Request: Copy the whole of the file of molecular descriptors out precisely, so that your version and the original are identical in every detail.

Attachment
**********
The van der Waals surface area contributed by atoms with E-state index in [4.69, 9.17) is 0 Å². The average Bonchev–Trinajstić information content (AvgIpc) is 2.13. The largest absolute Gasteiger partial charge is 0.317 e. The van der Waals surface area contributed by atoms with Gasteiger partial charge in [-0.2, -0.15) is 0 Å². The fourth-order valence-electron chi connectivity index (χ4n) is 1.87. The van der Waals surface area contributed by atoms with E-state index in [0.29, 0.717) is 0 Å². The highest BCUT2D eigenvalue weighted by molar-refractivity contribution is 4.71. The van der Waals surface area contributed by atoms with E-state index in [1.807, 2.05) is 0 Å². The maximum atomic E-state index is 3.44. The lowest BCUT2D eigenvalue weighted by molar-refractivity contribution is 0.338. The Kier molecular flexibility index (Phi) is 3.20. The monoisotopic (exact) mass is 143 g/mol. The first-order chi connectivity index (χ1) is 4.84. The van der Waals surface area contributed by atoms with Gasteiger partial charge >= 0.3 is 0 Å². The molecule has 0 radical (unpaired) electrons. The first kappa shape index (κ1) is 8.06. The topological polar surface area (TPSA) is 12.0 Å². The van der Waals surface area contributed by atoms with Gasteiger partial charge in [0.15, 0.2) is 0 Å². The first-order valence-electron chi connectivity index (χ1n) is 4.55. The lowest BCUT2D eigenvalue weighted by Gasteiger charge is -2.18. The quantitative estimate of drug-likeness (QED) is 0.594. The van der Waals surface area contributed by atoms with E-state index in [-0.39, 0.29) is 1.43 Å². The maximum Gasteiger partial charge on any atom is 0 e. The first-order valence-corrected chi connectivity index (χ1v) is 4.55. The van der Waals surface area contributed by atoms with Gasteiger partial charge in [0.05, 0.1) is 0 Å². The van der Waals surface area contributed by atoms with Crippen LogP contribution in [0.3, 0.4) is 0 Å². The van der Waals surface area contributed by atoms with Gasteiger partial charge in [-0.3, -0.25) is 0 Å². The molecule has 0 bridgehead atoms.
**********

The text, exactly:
The van der Waals surface area contributed by atoms with E-state index in [4.69, 9.17) is 0 Å². The average Bonchev–Trinajstić information content (AvgIpc) is 2.13. The largest absolute Gasteiger partial charge is 0.317 e. The van der Waals surface area contributed by atoms with Gasteiger partial charge in [-0.2, -0.15) is 0 Å². The fourth-order valence-electron chi connectivity index (χ4n) is 1.87. The van der Waals surface area contributed by atoms with E-state index in [0.29, 0.717) is 0 Å². The highest BCUT2D eigenvalue weighted by molar-refractivity contribution is 4.71. The van der Waals surface area contributed by atoms with E-state index in [1.807, 2.05) is 0 Å². The maximum atomic E-state index is 3.44. The lowest BCUT2D eigenvalue weighted by molar-refractivity contribution is 0.338. The Kier molecular flexibility index (Phi) is 3.20. The monoisotopic (exact) mass is 143 g/mol. The first-order chi connectivity index (χ1) is 4.84. The van der Waals surface area contributed by atoms with Gasteiger partial charge >= 0.3 is 0 Å². The molecule has 0 radical (unpaired) electrons. The first kappa shape index (κ1) is 8.06. The topological polar surface area (TPSA) is 12.0 Å². The van der Waals surface area contributed by atoms with Gasteiger partial charge in [0.15, 0.2) is 0 Å². The first-order valence-electron chi connectivity index (χ1n) is 4.55. The lowest BCUT2D eigenvalue weighted by Gasteiger charge is -2.18. The quantitative estimate of drug-likeness (QED) is 0.594. The van der Waals surface area contributed by atoms with E-state index in [-0.39, 0.29) is 1.43 Å². The maximum Gasteiger partial charge on any atom is 0 e. The first-order valence-corrected chi connectivity index (χ1v) is 4.55. The van der Waals surface area contributed by atoms with Gasteiger partial charge in [0.05, 0.1) is 0 Å². The van der Waals surface area contributed by atoms with Crippen LogP contribution in [0.3, 0.4) is 0 Å². The van der Waals surface area contributed by atoms with Gasteiger partial charge in [-0.3, -0.25) is 0 Å². The molecule has 0 bridgehead atoms.